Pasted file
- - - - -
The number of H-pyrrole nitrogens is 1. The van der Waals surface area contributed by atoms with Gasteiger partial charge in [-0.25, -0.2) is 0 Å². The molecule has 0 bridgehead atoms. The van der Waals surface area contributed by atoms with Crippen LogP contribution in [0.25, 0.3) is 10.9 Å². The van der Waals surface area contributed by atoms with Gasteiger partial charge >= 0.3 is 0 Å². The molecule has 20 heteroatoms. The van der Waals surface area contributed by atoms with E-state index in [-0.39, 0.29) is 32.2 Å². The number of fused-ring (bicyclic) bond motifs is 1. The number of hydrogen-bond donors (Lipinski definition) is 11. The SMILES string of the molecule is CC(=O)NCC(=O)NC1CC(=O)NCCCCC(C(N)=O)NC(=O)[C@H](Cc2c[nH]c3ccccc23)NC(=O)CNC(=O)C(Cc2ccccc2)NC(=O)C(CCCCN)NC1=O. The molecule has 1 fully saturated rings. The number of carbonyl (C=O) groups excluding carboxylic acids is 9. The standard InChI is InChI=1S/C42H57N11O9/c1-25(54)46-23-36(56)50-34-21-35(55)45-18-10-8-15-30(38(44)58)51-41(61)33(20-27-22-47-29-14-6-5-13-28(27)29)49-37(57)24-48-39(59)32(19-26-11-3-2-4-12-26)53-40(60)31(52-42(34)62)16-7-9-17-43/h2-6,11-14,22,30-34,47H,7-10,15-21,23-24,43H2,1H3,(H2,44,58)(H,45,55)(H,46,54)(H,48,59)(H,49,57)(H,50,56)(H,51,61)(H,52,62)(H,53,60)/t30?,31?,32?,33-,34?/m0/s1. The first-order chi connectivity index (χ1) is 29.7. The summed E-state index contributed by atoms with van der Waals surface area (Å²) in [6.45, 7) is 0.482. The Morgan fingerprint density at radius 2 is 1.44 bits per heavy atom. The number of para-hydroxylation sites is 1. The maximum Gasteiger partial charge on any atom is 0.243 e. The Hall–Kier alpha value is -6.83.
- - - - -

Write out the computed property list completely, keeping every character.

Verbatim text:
The number of H-pyrrole nitrogens is 1. The van der Waals surface area contributed by atoms with Gasteiger partial charge in [-0.25, -0.2) is 0 Å². The molecule has 0 bridgehead atoms. The van der Waals surface area contributed by atoms with Crippen LogP contribution in [0.25, 0.3) is 10.9 Å². The van der Waals surface area contributed by atoms with Gasteiger partial charge >= 0.3 is 0 Å². The molecule has 20 heteroatoms. The van der Waals surface area contributed by atoms with E-state index in [-0.39, 0.29) is 32.2 Å². The number of fused-ring (bicyclic) bond motifs is 1. The number of hydrogen-bond donors (Lipinski definition) is 11. The SMILES string of the molecule is CC(=O)NCC(=O)NC1CC(=O)NCCCCC(C(N)=O)NC(=O)[C@H](Cc2c[nH]c3ccccc23)NC(=O)CNC(=O)C(Cc2ccccc2)NC(=O)C(CCCCN)NC1=O. The molecule has 1 fully saturated rings. The number of carbonyl (C=O) groups excluding carboxylic acids is 9. The standard InChI is InChI=1S/C42H57N11O9/c1-25(54)46-23-36(56)50-34-21-35(55)45-18-10-8-15-30(38(44)58)51-41(61)33(20-27-22-47-29-14-6-5-13-28(27)29)49-37(57)24-48-39(59)32(19-26-11-3-2-4-12-26)53-40(60)31(52-42(34)62)16-7-9-17-43/h2-6,11-14,22,30-34,47H,7-10,15-21,23-24,43H2,1H3,(H2,44,58)(H,45,55)(H,46,54)(H,48,59)(H,49,57)(H,50,56)(H,51,61)(H,52,62)(H,53,60)/t30?,31?,32?,33-,34?/m0/s1. The first-order chi connectivity index (χ1) is 29.7. The summed E-state index contributed by atoms with van der Waals surface area (Å²) in [6.45, 7) is 0.482. The Morgan fingerprint density at radius 2 is 1.44 bits per heavy atom. The number of para-hydroxylation sites is 1. The maximum Gasteiger partial charge on any atom is 0.243 e. The Hall–Kier alpha value is -6.83.